I admire people who start their own business – especially when they’re young, still at university, or with limited resources to count on. My admiration has led me to start a series of posts dedicated to entrepreneurs and their new ventures; interviewing friends, family, and interesting people with new ideas, projects and businesses underway. To start off let’s get to the stomach of the matter with a fresh new foodie company which is providing London the best flavored nut butters I have ever tried: Wanderlust Gourmet Nut Butter.

I interviewed the founder and lead chef behind Wanderlust a midst the din of chatter of her university’s welcome fair. Winnie Maganjo is a Kenyan native living and studying in London at the School of Oriental and African Studies (SOAS). But her adventurous spirit left her craving more than just an already stimulating undergrad experience… So she started her own company, from scratch – just like the gourmet nut butters she sells at foodie markets and in stores very soon:
AWP: Tell us a bit about your product and the culture behind your brand, Wanderlust.

WM: Well, it’s really interesting because that has actually changed a lot since we began, because when we started we wanted to be a social enterprise, employing refugee women. But what happened was, along the way I realized I am not at a point in my life where I am able to manage people to this scale.
So for now our core value is to make all-natural nut butters that don’t have any additives, preservatives or added oils; really simple ingredients. And we’re also a very transparent company in everything we do, for example, sourcing most of our ingredients as ethically as possible.

AWP: What made you decide to start this business, especially given the limited resources?

WM: I used to spend a lot of time looking at food blogs; and most of them were American food bloggers who always had these flavored nut butters that they would use in their recipes. But when I moved to the UK, I couldn’t find any… And I remember I’d see many British people commenting on these blogs “Oh, I wish we had these [nut butters] back in the UK” or “when I come to the US I’m going to stock up at Trader Joe’s”, so I knew if I did it, people would actually want it.

AWP: So why the name ‘Wanderlust’?
WM: (laughs) Oh, well the name’s probably changing. But, initially, [it was my friend] who came up with it, and because it was all a bit of an adventure, that’s where the name Wanderlust came in.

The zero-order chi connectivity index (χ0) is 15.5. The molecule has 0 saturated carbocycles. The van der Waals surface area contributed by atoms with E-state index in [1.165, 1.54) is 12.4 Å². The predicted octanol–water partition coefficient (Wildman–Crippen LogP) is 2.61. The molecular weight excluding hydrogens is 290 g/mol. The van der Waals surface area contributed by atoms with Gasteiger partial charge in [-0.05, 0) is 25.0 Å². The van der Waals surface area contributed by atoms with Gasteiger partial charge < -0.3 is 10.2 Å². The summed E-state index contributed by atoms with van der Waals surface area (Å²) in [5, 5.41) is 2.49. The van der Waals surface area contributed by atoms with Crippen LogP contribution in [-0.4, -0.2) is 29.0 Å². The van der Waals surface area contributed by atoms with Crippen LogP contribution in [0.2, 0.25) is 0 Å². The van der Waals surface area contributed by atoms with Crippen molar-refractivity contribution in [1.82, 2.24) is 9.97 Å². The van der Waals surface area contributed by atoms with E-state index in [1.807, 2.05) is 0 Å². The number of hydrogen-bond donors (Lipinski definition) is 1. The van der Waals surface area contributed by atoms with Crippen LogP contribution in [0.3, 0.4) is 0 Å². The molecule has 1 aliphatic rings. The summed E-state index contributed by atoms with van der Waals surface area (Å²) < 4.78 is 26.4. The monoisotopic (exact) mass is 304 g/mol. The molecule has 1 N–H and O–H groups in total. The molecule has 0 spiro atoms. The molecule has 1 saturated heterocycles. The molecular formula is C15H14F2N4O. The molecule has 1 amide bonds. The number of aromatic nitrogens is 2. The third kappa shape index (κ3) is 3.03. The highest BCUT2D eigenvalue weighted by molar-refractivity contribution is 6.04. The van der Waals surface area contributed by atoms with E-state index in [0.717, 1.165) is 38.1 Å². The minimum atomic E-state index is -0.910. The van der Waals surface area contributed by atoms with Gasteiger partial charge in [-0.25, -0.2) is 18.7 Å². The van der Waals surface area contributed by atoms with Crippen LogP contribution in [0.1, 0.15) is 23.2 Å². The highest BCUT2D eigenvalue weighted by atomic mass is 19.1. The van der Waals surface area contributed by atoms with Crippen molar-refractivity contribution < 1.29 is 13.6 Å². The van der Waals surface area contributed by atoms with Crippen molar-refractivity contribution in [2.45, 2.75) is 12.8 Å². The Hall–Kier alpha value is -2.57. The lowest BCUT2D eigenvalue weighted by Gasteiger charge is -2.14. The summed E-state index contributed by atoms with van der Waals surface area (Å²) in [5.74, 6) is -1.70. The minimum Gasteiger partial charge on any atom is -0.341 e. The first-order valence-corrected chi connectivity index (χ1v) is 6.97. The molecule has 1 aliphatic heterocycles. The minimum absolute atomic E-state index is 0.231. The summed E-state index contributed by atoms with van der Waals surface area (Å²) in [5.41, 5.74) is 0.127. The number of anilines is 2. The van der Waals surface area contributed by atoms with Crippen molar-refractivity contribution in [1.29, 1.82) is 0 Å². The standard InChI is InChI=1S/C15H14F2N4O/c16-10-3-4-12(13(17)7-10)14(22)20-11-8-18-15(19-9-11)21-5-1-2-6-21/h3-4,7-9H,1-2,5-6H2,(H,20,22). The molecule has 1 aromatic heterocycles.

AWP: Being a full-time student, how do you manage running a business at the same time?
WM: I started [the business] in January, and at the beginning it was evolving sporadically. But this year is going to be different and it’s going to involve a lot of time management. Obviously my degree comes first and the plan is to treat my degree like a 9:00 to 5:00 job where, during this time, regardless of what happens, I’m focused on my degree. That way I know I have the evenings reserved to schedule meetings with the food buyers or to do sampling in stores… Also, I have an amazing team of volunteers. You know you have a good product when you have a group of people volunteering for absolutely nothing just because they really love and believe in your product.

AWP: So where do you find all the resources and funding you need to begin with?
WM: SOAS has been amazing because they actually gave us some initial funding. But let’s be honest, I’ve been broke for a long time (laughs) because it’s mostly been my personal funding going in. At the beginning it’s very important to learn how to negotiate, and learning how to negotiate is about humbling yourself, asking people for what you need, especially because there is very little or nothing that you can give them back in return. There was this one time where I had an emergency and I needed a bunch of labels on good printing paper in a very short amount of time, and I couldn’t order them online because this would take forever. So I literally walked into my local stationary shop and just negotiated with him and walked out with free labels – I think about 120 or so labels. And that was the first time I realized, wow, you can actually get a lot and people really do want to help you, especially if you’re young and a student, and starting a business, people want to help you. But it’s always good to find a way to say thank you.

AWP: What would be your #1 tip to anyone thinking of, or just, starting a business?
WM: Sort your cash flow out, that’s the most important. I mean, obviously it’s good to have good ideas, but many good ideas have failed because of cash flow. I’m not saying this because I have mine figured out, I’m saying this because it’s something I’m struggling with now, and it’s something I wish I had concentrated on at the very beginning. Another thing I have learnt is to “lean-start” from early on. Literally, if you don’t need it, don’t get it. Like business cards, you think: “business cards – that’s the first thing I need as a new business!” I see people printing out God knows what, and spending so much money on it – really, you don’t need them right now! Start with what you have, and you’ll get the business cards later on. It’s all about prioritizing what’s important.

AWP: Where do you see, or where would you like to see, Wanderlust in the next year or two?
WM: What I’d really love is to see our product in stores all over the nation, and hopefully start to export. We decided to start out with really good quality, independent grocery stores which have a good name, and go from there on to the larger food delis. Because if you call up Waitrose or Whole Foods after you’ve gotten a deal with Selfridges, it’s so much easier to get in.

  • Akshara Vivekananthan

    Well, now I’d like to say I want to see Wanderlust in the US! What an inspiring story, and kudos to Winnie for chasing a dream of hers. The cinnamon peanut butter is calling my name :)

    Simply Akshara